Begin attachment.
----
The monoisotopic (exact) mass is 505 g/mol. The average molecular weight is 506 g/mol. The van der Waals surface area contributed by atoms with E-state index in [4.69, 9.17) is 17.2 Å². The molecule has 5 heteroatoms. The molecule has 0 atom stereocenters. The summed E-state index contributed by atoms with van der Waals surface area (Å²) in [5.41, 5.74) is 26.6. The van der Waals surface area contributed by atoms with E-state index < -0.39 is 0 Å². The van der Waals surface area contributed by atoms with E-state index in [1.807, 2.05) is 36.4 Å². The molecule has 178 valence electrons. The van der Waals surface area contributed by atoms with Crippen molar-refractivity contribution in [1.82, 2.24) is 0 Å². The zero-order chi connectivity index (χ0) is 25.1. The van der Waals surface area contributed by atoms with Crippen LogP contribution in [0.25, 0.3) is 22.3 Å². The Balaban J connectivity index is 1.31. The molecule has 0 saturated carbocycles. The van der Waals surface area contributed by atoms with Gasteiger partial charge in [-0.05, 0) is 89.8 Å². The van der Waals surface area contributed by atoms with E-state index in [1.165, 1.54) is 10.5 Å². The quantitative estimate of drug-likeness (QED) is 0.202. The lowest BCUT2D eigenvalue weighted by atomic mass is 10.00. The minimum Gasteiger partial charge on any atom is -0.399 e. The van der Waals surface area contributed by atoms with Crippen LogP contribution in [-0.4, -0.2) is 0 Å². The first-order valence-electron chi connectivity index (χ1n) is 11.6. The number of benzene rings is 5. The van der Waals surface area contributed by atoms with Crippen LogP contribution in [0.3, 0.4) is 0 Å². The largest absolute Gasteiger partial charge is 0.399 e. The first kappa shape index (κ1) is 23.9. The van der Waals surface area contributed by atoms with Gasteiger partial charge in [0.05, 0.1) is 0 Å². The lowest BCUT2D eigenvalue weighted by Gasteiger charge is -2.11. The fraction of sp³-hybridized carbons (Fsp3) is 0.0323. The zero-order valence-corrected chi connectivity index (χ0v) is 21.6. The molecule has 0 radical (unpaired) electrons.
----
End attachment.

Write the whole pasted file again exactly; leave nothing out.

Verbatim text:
The monoisotopic (exact) mass is 505 g/mol. The average molecular weight is 506 g/mol. The van der Waals surface area contributed by atoms with E-state index in [4.69, 9.17) is 17.2 Å². The molecule has 5 heteroatoms. The molecule has 0 atom stereocenters. The summed E-state index contributed by atoms with van der Waals surface area (Å²) in [5.41, 5.74) is 26.6. The van der Waals surface area contributed by atoms with E-state index < -0.39 is 0 Å². The van der Waals surface area contributed by atoms with E-state index in [1.807, 2.05) is 36.4 Å². The molecule has 178 valence electrons. The van der Waals surface area contributed by atoms with Crippen molar-refractivity contribution in [1.82, 2.24) is 0 Å². The zero-order chi connectivity index (χ0) is 25.1. The van der Waals surface area contributed by atoms with Crippen LogP contribution in [0.25, 0.3) is 22.3 Å². The Balaban J connectivity index is 1.31. The molecule has 0 saturated carbocycles. The van der Waals surface area contributed by atoms with Gasteiger partial charge in [-0.05, 0) is 89.8 Å². The van der Waals surface area contributed by atoms with E-state index in [1.165, 1.54) is 10.5 Å². The quantitative estimate of drug-likeness (QED) is 0.202. The lowest BCUT2D eigenvalue weighted by atomic mass is 10.00. The minimum Gasteiger partial charge on any atom is -0.399 e. The van der Waals surface area contributed by atoms with Crippen LogP contribution in [-0.4, -0.2) is 0 Å². The first-order valence-electron chi connectivity index (χ1n) is 11.6. The number of benzene rings is 5. The van der Waals surface area contributed by atoms with Crippen LogP contribution in [0.3, 0.4) is 0 Å². The largest absolute Gasteiger partial charge is 0.399 e. The first kappa shape index (κ1) is 23.9. The van der Waals surface area contributed by atoms with Gasteiger partial charge in [0.05, 0.1) is 0 Å². The lowest BCUT2D eigenvalue weighted by Gasteiger charge is -2.11. The fraction of sp³-hybridized carbons (Fsp3) is 0.0323. The zero-order valence-corrected chi connectivity index (χ0v) is 21.6. The molecule has 0 radical (unpaired) electrons.